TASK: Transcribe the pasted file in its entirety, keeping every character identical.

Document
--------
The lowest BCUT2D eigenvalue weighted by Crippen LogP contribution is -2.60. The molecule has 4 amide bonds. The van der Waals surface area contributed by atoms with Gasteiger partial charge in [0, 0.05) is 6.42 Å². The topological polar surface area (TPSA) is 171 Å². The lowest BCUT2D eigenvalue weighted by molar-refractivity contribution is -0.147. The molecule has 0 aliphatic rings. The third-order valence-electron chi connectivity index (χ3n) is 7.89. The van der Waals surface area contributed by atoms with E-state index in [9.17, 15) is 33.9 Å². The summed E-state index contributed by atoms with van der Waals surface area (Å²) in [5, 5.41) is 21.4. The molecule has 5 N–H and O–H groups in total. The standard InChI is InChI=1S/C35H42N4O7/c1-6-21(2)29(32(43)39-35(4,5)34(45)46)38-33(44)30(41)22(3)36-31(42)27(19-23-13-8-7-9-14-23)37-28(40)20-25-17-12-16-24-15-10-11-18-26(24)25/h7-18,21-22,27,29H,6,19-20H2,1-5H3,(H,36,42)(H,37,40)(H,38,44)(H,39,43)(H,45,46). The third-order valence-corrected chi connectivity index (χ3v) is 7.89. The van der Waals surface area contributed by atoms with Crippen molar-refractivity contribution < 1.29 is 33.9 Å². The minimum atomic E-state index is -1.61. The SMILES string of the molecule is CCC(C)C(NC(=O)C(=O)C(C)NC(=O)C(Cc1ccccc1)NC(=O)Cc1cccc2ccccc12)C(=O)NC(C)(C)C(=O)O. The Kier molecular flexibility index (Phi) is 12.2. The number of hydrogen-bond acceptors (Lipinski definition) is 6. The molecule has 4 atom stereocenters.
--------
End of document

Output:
The lowest BCUT2D eigenvalue weighted by Crippen LogP contribution is -2.60. The molecule has 4 amide bonds. The van der Waals surface area contributed by atoms with Gasteiger partial charge in [0, 0.05) is 6.42 Å². The topological polar surface area (TPSA) is 171 Å². The lowest BCUT2D eigenvalue weighted by molar-refractivity contribution is -0.147. The molecule has 0 aliphatic rings. The third-order valence-electron chi connectivity index (χ3n) is 7.89. The van der Waals surface area contributed by atoms with E-state index in [9.17, 15) is 33.9 Å². The summed E-state index contributed by atoms with van der Waals surface area (Å²) in [5, 5.41) is 21.4. The molecule has 5 N–H and O–H groups in total. The standard InChI is InChI=1S/C35H42N4O7/c1-6-21(2)29(32(43)39-35(4,5)34(45)46)38-33(44)30(41)22(3)36-31(42)27(19-23-13-8-7-9-14-23)37-28(40)20-25-17-12-16-24-15-10-11-18-26(24)25/h7-18,21-22,27,29H,6,19-20H2,1-5H3,(H,36,42)(H,37,40)(H,38,44)(H,39,43)(H,45,46). The third-order valence-corrected chi connectivity index (χ3v) is 7.89. The van der Waals surface area contributed by atoms with Crippen molar-refractivity contribution < 1.29 is 33.9 Å². The minimum atomic E-state index is -1.61. The SMILES string of the molecule is CCC(C)C(NC(=O)C(=O)C(C)NC(=O)C(Cc1ccccc1)NC(=O)Cc1cccc2ccccc12)C(=O)NC(C)(C)C(=O)O. The Kier molecular flexibility index (Phi) is 12.2. The number of hydrogen-bond acceptors (Lipinski definition) is 6. The molecule has 4 atom stereocenters.